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Some Unorganized Thoughts on the Death of Cave In’s Caleb Scofield

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Editors Note: This article has been updated since first published; I have removed an insensitive part of the original piece. I sincerely apologize to anyone I offended, especially Caleb’s family. I’m still raw from Caleb’s death and certainly didn’t mean to upset anyone; I should have thought through what I wrote further before publishing.

I didn’t know Caleb Scofield personally. But death is weird that way: we follow someone’s career and we cherish the art they create, and their loss can hit especially hard even though nothing about our day-to-day lives changes.

As such, I’m having a really difficult time processing Caleb’s death. His music meant so much to me, and it feels as if a part of my musical development has left my soul with his passing.

Here are some completely unorganized thoughts that have been swimming through my head over the past couple of days.

1. It’s no exaggeration to say that if not for Cave In my life would’ve taken a radically different trajectory. Cave In were one of the first modern heavy bands I got into; I started listening to classic metal as soon as I was old enough to dial in MTV and my favorite radio stations, but when my friend Andy put “Luminance” on a cassette tape mix for me everything changed. Caleb was a huge part of that magic.

2. In the early ’00s I went to a show by myself to see Cave In play live at Brownie’s (R.I.P.) in New York City. Old Man Gloom and Scissorfight opened with Caleb pulling double-duty. Mind = blown on that entire night. An old news post on Lambgoat has this gig listed as February 28, 2002.

3. Caleb’s bass playing was a huge, audible part of Cave In’s sound. The same cannot be said for the vast majority of heavy acts that rose to prominence in the ’00s. He made his presence felt, there’s no question about it.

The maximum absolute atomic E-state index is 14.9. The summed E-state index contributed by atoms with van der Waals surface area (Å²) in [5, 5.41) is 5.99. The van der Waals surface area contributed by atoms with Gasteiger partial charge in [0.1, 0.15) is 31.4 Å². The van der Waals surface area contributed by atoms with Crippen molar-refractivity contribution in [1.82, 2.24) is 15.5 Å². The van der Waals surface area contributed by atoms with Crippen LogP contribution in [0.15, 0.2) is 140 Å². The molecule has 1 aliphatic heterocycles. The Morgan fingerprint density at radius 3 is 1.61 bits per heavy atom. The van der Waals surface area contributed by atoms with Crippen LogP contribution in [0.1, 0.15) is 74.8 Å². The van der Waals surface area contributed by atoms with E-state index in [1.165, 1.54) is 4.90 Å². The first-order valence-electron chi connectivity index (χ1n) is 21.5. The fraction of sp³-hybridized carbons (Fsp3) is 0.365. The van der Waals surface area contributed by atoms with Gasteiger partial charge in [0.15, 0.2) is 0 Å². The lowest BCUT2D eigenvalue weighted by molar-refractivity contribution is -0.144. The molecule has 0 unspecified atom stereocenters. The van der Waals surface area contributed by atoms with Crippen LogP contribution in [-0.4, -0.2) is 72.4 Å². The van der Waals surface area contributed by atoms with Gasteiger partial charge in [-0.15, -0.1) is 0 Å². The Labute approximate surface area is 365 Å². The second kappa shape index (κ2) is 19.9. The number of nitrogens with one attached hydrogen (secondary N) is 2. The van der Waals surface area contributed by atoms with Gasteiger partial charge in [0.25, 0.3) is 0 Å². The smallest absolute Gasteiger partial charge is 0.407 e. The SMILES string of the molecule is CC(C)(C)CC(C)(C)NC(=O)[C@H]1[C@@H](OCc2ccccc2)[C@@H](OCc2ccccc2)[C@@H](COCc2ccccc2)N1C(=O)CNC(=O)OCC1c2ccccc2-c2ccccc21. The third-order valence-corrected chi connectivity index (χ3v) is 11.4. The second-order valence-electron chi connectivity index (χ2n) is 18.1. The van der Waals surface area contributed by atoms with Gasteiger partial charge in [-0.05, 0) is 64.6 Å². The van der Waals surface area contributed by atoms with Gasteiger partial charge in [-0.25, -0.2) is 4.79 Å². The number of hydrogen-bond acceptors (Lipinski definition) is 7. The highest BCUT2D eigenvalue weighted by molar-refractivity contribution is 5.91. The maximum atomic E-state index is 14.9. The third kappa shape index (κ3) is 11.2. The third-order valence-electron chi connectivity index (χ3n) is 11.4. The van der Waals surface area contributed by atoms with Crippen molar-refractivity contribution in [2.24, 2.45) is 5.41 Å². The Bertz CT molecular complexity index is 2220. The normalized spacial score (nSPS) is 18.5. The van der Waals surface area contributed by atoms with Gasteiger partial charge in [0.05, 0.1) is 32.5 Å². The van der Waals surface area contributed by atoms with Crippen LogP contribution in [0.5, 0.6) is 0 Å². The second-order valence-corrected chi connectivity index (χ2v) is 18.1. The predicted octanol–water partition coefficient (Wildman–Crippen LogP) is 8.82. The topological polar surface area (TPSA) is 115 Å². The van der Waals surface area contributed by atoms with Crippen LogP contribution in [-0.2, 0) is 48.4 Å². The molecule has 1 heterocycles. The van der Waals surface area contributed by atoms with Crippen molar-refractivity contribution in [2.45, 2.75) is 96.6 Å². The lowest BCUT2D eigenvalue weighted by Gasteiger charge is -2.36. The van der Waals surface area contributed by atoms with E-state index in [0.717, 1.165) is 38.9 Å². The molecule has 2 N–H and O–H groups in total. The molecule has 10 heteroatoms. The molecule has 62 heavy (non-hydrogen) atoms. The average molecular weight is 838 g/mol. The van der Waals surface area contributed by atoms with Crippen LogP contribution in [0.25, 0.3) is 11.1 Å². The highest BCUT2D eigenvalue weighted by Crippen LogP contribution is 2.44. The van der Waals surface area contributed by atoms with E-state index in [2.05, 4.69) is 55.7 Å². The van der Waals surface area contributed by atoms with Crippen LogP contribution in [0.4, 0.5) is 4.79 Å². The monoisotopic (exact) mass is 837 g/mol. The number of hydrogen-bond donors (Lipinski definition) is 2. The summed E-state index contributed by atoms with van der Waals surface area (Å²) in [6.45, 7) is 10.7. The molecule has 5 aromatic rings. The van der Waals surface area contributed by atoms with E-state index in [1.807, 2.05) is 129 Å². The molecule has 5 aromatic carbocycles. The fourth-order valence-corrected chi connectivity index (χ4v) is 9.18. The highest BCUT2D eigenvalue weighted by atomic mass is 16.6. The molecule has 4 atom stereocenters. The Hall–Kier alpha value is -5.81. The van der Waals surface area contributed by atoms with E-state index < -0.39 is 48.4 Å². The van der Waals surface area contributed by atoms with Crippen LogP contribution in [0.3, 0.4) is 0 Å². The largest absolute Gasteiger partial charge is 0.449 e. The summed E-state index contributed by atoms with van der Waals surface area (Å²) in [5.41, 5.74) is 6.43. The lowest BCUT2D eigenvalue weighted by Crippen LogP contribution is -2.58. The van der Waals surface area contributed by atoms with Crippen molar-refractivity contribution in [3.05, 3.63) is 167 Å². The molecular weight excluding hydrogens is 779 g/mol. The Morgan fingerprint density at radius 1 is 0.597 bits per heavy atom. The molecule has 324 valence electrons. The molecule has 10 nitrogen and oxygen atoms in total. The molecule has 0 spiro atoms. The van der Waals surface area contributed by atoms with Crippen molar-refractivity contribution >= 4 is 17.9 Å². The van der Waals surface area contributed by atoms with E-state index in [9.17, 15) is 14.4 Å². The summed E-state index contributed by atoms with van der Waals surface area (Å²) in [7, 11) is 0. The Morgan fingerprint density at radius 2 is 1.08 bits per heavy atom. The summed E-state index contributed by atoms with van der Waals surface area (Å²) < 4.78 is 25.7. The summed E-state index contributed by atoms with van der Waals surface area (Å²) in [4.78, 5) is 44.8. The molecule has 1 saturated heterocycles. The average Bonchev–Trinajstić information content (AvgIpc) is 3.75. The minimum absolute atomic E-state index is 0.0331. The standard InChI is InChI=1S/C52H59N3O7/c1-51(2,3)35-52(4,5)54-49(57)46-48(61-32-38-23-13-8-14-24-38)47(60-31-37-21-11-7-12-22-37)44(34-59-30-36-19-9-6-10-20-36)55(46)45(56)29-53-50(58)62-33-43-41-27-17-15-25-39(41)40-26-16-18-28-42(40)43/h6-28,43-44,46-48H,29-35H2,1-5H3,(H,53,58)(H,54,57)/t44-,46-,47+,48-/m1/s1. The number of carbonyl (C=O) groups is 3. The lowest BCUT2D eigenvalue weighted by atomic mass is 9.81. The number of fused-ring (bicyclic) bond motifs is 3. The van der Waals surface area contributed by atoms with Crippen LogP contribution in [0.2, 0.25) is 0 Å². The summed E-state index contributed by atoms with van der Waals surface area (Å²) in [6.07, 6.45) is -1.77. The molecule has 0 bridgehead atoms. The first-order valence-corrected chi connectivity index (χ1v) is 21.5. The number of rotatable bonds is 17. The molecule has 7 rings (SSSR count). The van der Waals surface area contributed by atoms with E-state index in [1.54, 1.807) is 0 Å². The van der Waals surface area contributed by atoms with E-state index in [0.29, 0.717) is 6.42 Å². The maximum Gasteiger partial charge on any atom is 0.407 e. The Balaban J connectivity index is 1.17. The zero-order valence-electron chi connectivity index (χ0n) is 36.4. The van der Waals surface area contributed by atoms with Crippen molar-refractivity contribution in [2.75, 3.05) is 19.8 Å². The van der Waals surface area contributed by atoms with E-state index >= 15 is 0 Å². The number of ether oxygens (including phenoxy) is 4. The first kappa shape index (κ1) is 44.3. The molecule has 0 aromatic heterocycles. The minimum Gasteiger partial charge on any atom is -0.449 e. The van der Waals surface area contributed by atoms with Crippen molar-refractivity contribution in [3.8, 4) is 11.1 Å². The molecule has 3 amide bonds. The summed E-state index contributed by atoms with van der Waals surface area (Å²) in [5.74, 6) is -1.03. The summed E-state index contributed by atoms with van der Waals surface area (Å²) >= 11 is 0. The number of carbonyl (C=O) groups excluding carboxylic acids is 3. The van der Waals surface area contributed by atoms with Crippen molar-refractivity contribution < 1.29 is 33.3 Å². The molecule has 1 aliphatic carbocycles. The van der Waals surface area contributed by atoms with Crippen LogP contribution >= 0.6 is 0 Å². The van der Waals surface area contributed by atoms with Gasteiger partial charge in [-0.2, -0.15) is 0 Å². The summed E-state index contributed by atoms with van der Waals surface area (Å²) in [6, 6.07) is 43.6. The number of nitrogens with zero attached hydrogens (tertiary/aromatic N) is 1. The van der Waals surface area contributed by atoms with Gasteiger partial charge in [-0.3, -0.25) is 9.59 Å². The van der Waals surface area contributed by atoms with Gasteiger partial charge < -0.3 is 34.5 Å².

4. Caleb’s gruff screams were one of a kind. Even if Cave In decide to continue on without him — and I’m sure the remaining band members themselves currently have no idea — it’ll be forever different. Those will be TOUGH shoes to fill; he is irreplaceable.

5. Zozobra’s catalog is excellent and highly underappreciated. Their 2008 album Bird of Prey is a personal highlight.

6. His family — his wife and two kids! Oh my god. I can’t imagine what they’re going through right now, the least of which NOT KNOWING AT ALL why the fuck this happened on top of everything else.

7. The fundraiser for Caleb’s family has raised nearly $72,000 in just over 24 hours. Incredible! Clearly he was very, very loved, both personally and musically.

8. It’s been reassuring to read the outpouring of tributes from around the metal and hardcore community in the wake of Caleb’s death. It’s clear that he had fans all over the world, but something about seeing so many musicians particularly from the Northeast / New England of a certain generation come out in FULL FORCE with heavy hearts has felt incredibly powerful to me. Caleb and Cave In defined heavy music for a generation of Northeasterners.

9. The last time I saw Caleb play live was with Cave In at Santo’s Party House in New York, May 19, 2011. I remember feeling as if the band kind of phoned it in that night — they didn’t seem amped to be there in the slightest (I’m sure they had their reasons). I wish I’d savored it more.

I’ll leave you all with “Vicious Circles” from Cave In’s final proper album, White Silence, released in 2011. It’s heavy as fuck and features Caleb’s vocals prominently.

Rest in Power.

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